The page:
Acclaimed playwright Jon Robin Baitz talks about his lauded new play, ‘Other Desert Cities,’ his crash-and-burn experience with ‘Brothers and Sisters’ on TV, David Mamet’s turn to the right, Rob Lowe’s graciousness, and other matters theatrical and personal.
Jon Robin Baitz’s Other Desert Cities opens Nov. 3 on Broadway at the Booth Theatre after its initial, critically acclaimed run at Lincoln Center’s Mitzi E. Newhouse Theatre last season. It’s the story of a prodigal daughter who returns to her Palm Springs family to prepare them for the memoir she has written, which is more than an account of their troubled family history. It—and she—demands an accounting for that history as well, since it involves a brother lost long ago to the familial maze the rest of them have made their way through: the former B-movie-star father, who was once the chairman of the Republican Party; his wisecracking wife, who refuses to crack; another son, who produces reality television; and the wife’s alcoholic, left-wing sister, who has turned into her ward and roams through their glazed Palm Springs rooms and glazed-over family history like an auntie maimed.
The play’s cast is exemplary: Stockard Channing, Stacy Keach, Judith Light, Rachel Griffiths, and Thomas Sadoski. Its themes—how politically complicit are we by the choices we make in our personal lives, is love the solution to our existential loneliness or its cause, how much does free will finally cost the lot of us—are the themes that Baitz has touched on in other plays, starting in 1987 with The Film Society, based on his time growing up in South Africa when his father, an executive with a multinational corporation, uprooted his California family and set them down in the maze of that country’s apartheid system.
I’ve known Robbie, as he’s known to his friends, for 15 years, and I am happy that he is finally getting the Broadway premiere he’s always deserved. Other Desert Cities is what once was—and is now again with this production, directed by Joe Mantello—what the term “Broadway play” could and can connote: a smart and heartfelt topical drama laced with punchlines and grace notes, all delivered by a cast of consummate pros at the top of their game. Robbie, taking a break from the theater district and all the buildup to the play’s opening, met me last week for breakfast at Cafe Dante on McDougal Street in the West Village.
You’re going to turn 50 in a few days, the age of Sinclair Lewis’s Dodsworth, who finally became, at that age, an autonomous man fully aware of his cultural place while feeling detached from it.
That’s true. Dodsworth, like me, is always ambivalent and wistful even though he’s free. It’s interesting you mention Dodsworth. I’ve always considered Dodsworth and Dick Diver in Tender Is the Night almost the same person. For whatever reason, I think about that a lot—two American archetypes.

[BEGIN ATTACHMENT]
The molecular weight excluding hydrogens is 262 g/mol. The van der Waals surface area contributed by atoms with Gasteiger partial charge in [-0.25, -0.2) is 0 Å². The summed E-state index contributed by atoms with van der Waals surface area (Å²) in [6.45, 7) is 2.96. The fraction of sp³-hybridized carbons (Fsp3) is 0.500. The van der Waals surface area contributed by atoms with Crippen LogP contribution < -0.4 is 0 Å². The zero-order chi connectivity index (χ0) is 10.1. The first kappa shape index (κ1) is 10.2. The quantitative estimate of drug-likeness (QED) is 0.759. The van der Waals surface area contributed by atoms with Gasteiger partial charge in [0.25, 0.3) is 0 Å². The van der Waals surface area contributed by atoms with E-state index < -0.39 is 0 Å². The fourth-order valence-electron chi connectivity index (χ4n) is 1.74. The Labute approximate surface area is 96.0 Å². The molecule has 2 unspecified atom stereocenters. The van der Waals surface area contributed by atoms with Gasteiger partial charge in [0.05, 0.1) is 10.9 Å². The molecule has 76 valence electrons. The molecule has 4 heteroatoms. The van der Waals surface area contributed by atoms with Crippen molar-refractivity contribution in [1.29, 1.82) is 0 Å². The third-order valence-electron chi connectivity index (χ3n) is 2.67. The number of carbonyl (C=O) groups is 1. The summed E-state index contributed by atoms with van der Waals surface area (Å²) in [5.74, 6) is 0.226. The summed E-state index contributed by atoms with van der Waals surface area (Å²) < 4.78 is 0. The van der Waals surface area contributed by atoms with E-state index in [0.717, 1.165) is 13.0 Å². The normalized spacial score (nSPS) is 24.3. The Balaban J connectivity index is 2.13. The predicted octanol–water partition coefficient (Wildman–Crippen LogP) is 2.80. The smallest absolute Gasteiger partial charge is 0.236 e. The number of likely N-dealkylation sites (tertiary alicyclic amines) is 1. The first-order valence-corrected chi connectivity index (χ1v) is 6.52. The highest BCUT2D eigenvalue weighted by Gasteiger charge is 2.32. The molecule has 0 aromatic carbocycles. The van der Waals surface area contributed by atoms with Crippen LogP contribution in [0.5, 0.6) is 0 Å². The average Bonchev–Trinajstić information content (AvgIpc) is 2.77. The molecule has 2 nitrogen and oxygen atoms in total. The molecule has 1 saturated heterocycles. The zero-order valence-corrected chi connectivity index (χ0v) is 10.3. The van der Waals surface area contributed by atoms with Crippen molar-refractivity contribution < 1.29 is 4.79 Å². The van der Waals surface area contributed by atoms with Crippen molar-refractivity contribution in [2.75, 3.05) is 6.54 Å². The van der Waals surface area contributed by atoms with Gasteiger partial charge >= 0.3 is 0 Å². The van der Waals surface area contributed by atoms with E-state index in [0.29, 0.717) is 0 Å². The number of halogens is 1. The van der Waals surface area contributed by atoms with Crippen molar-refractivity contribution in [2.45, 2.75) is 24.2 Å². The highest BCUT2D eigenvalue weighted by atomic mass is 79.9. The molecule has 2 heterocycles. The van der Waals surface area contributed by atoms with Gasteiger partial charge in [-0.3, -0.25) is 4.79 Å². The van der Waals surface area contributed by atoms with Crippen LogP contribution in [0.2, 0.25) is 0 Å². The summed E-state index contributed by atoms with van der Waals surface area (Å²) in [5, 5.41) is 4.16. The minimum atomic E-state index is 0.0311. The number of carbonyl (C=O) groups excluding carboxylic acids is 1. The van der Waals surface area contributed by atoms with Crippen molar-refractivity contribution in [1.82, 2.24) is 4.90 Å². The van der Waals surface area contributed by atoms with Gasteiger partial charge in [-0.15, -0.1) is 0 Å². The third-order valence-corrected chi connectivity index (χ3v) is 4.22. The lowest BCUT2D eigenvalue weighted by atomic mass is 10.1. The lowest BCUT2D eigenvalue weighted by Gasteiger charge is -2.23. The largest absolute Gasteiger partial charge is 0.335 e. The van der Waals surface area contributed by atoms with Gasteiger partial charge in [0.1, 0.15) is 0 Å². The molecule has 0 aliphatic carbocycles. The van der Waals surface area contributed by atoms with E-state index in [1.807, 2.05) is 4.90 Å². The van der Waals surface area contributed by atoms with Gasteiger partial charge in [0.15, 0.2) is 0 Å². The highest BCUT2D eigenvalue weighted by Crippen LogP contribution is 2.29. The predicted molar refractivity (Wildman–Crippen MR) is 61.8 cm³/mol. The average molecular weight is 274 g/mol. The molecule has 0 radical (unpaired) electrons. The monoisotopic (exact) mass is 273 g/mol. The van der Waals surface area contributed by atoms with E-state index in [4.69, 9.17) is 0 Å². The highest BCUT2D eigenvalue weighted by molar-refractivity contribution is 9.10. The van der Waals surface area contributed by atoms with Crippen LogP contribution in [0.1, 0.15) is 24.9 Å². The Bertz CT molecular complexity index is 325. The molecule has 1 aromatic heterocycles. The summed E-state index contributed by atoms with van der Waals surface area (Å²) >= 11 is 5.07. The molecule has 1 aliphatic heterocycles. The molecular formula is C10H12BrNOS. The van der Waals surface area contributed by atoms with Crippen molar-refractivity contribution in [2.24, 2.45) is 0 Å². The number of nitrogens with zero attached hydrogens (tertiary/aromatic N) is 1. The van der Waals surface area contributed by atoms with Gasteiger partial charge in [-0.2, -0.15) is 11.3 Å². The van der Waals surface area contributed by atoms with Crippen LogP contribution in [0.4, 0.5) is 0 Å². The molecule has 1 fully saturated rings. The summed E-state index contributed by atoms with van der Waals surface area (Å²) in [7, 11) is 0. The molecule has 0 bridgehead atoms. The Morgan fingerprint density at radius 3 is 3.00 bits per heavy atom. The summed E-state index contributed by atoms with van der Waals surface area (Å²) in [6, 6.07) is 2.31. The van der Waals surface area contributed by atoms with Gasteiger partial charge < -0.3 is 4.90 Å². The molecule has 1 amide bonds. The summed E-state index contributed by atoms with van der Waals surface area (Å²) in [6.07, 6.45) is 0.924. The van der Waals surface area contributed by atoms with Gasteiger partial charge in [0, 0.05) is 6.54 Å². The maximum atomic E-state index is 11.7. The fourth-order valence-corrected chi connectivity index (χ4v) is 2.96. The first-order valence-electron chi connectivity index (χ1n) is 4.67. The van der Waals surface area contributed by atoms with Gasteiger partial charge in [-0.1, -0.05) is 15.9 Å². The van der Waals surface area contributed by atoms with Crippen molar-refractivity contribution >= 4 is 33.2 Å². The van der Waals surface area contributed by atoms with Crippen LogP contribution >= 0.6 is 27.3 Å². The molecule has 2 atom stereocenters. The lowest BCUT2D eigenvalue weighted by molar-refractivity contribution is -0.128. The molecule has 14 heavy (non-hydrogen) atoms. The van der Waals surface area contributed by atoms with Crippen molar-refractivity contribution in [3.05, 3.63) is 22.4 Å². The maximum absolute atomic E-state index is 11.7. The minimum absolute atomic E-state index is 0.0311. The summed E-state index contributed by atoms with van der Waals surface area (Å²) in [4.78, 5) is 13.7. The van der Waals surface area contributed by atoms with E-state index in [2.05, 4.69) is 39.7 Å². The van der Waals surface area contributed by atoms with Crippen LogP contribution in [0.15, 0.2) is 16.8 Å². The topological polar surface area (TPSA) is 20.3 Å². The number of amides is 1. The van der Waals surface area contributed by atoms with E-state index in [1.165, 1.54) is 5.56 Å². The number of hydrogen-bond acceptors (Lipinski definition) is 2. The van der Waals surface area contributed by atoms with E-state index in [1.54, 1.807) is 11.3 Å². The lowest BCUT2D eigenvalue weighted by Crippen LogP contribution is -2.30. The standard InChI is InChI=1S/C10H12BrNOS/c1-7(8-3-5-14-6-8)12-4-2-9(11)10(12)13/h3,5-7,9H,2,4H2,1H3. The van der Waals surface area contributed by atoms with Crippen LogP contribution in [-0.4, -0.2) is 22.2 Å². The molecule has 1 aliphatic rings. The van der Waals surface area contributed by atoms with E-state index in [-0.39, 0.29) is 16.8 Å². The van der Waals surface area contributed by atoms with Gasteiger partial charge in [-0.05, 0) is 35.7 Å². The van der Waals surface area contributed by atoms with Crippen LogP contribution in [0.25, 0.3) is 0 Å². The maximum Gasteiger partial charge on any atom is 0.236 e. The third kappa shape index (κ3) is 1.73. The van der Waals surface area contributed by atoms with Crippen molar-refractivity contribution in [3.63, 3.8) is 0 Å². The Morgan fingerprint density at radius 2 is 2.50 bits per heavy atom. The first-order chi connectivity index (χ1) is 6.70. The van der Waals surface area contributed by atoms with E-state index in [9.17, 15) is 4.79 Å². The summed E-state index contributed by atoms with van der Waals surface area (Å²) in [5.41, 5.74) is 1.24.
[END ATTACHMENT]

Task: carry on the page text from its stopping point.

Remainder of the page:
Dodsworth’s car company was named Revelation. Are you having any of the requisite revelations as you turn the big 5-0?
Just the cliché ones. You are who you are. Don’t lie about anything. You don’t have to stay out all night. The country is nicer than the city. Rather like an accumulation of Chinese fortune cookies. I do intend to do the thing that British playwrights do, and that is try and do a play every year or two. I’m pretty much cured of the Hollywood thing, which is good because Hollywood, as I remember its ambitions, no longer exists. I can stay put here in New York and not feel as if I’m missing anything.
"When your ego has been stripped away and you sort of rebuild yourself, I think you are able to come back into the world and be more useful."
You did have not only a public break with Hollywood but a public breakdown in many ways when you and ABC had a falling out over the direction of Brothers and Sisters, the show you created for them. It all got rather nasty in the press. Was writing this play after all that professional nastiness in your life a way of healing yourself?
Isn’t this play finally what you wanted Brothers and Sisters to be?
That’s quite literally true. Look, when I left Brothers and Sisters, I felt as if I were flayed alive. And I was quite possibly certifiable. I behaved in a way that someone who has gone crazy behaves, as I was being pushed out of it by ABC and trying to be pushed out of it at the same time. But it did push me into writing this play, as I had to confront the danger of being a writer and the sense of omnipotence that is a false sense. But all the writing I had wanted to do on that show had been completely thwarted, and frankly the network had only contempt for what I wanted to do. I don’t know what the culture of Disney and ABC is now, but at the time it was very unpleasant and anti-artist. They had a profound suspicion for the creative process. They found the creative process to be, in fact, a form of cancer. There was just no place there for what I was trying to do—an entertaining meditation on class and position in America, and what I thought was the most interesting part of it all, which was an evolving matriarchy after the men had ruined everything they touched for generation after generation. I was also curious about how to write about aging and the reality of it. But at a certain point you can’t fight the imposed resolutions of happy endings and cuteness. I am not completely blameless in it all. The first straw was always the last straw for me. The nice thing about it all, finally, was figuring out how to write again. When I left Los Angeles, I went out to my little Sag Harbor house and I sat in silence for almost a year. I was extremely unhappy at first. And angry.